12. We've had this discussion before. 1) The army was also marching way back when a Walker decided to spare Sam for no reason. That was right at the Wall. The dead have been there several times over the Seasons and nothing happened. 2) Hound saw them marching. Bran saw them marching. We saw them marching. And nothing came of it. 3) If they wanted Bran (because of being marked) to be the reason for the AotD to cross the wall, he would have been. Problem is, that's clearly not cinematic enough or D&D forgot, so Bran crossing through the Wall did nothing. 4) If there was a way over, through or around the Wall then it would have happened thousands of years ago already. But the NK and his army didn't cross into Westeros during all that time so clearly there was no way for them to do so.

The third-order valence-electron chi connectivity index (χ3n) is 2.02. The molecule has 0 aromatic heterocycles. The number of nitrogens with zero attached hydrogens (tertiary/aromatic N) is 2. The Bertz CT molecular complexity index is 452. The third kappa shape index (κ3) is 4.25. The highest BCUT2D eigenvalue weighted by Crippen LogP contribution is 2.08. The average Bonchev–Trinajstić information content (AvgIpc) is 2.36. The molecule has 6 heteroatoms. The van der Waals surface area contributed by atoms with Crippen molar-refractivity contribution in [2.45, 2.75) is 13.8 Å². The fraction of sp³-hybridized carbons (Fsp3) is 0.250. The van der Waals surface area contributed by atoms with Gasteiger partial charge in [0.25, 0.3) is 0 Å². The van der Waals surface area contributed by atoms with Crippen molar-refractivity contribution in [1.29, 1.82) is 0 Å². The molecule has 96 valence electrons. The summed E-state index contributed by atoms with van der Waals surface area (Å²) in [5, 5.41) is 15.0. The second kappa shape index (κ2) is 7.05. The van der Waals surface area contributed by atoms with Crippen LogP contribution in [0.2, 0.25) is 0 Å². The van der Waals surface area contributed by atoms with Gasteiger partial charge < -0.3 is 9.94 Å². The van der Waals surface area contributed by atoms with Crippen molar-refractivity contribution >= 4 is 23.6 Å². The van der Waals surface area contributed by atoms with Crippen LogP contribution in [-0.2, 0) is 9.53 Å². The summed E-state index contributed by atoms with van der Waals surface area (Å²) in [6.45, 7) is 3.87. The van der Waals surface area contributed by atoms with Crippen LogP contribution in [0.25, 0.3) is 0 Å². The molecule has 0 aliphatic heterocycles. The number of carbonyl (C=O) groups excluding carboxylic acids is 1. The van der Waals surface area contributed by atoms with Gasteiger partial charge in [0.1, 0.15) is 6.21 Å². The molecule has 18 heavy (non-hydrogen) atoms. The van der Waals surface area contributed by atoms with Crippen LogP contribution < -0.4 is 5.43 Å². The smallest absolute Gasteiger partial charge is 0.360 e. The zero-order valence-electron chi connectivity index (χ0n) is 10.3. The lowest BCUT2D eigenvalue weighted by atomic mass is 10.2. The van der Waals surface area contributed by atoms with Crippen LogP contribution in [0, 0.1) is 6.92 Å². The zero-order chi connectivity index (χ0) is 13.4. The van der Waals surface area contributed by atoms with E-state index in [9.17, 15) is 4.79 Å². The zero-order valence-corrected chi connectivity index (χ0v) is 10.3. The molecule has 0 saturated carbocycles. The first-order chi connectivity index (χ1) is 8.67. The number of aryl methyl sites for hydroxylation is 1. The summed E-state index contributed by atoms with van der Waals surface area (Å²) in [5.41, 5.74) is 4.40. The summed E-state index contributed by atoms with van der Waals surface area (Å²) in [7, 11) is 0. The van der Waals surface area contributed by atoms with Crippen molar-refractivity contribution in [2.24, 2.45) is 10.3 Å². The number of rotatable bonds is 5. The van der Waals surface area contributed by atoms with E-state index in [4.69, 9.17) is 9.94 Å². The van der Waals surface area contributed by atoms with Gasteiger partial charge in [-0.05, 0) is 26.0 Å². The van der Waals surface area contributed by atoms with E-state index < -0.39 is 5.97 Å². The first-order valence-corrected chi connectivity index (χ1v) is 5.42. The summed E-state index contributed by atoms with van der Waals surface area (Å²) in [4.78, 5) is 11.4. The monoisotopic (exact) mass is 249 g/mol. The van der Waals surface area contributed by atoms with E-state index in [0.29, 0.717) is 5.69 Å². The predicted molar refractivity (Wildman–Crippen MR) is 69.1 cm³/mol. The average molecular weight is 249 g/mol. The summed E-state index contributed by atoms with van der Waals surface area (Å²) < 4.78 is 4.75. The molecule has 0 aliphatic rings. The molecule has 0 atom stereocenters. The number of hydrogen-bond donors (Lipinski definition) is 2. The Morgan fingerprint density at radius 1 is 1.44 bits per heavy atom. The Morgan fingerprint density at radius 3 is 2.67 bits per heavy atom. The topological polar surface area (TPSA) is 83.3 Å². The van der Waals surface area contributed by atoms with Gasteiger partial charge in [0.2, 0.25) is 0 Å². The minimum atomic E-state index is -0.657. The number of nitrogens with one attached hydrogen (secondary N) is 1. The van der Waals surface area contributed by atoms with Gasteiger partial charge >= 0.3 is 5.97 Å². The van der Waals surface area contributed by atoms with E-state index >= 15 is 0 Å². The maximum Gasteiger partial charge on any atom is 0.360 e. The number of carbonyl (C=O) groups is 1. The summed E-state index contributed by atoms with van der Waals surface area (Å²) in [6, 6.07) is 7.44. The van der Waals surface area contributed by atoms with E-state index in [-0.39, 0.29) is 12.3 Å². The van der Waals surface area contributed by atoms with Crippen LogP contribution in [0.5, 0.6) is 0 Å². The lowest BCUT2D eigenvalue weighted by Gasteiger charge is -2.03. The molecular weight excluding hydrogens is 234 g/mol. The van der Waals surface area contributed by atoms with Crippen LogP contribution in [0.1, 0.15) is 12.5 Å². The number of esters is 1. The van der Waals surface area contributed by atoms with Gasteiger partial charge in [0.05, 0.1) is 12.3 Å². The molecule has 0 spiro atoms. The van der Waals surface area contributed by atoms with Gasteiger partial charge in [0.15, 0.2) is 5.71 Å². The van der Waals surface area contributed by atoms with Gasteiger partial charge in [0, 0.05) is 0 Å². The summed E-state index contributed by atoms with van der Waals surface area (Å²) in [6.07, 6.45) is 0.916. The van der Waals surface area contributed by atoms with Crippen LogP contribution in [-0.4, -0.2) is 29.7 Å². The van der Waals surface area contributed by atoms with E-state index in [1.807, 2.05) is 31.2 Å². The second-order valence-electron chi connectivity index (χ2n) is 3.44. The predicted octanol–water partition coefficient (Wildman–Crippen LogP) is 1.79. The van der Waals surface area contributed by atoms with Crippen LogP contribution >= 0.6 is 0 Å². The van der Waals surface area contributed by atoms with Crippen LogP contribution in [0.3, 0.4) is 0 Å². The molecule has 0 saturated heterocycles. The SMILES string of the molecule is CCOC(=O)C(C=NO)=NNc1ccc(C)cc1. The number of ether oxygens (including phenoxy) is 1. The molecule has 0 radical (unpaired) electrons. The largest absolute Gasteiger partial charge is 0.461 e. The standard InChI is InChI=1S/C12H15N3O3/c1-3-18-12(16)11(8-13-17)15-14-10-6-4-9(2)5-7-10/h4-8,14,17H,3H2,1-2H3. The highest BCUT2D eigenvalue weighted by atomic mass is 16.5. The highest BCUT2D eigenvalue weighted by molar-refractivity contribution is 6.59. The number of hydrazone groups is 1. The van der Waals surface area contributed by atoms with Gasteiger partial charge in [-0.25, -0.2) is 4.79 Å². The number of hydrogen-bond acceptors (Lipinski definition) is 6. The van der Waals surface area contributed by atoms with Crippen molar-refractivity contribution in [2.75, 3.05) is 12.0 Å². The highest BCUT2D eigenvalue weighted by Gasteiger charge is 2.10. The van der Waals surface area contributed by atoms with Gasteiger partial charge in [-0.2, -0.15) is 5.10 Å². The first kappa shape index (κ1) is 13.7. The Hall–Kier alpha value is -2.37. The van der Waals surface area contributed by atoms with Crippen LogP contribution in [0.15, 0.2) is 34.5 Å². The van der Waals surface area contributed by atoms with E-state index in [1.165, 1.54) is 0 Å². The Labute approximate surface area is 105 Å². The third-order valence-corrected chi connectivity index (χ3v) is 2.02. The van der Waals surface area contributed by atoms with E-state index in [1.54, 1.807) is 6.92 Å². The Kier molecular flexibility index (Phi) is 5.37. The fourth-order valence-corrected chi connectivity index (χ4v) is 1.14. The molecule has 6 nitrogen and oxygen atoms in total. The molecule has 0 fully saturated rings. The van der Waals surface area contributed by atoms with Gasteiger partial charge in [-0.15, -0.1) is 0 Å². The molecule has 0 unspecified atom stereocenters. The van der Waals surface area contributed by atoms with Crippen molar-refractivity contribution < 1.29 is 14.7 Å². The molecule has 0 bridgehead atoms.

13. What does it matter what anyone knows? I was talking about cause and effect. If the Lannisters don't try to kill Bran then the whole timeline of events on Cat's end might have changed. In which case Cat's and Tyrion's paths wouldn't have crossed at the inn and Cat wouldn't have taken Tyrion prisoner. What are you babbling about? 'Trial by combat' is a 'let God sort out someone's guilt' trial in the southern part of Westeros. If someone wins it that means the Gods judge them innocent. Or do you not know what 'trial by combat' is or means?
  14. You are supposed to tell the authorities of you suspect someone of murder just as you are someone who actually did murder a person. So the point stands. But a Lannister did try to kill Bran. Who knows how things would have unfolded if that hadn't happened. Cat and Tyrion might not have run into each other.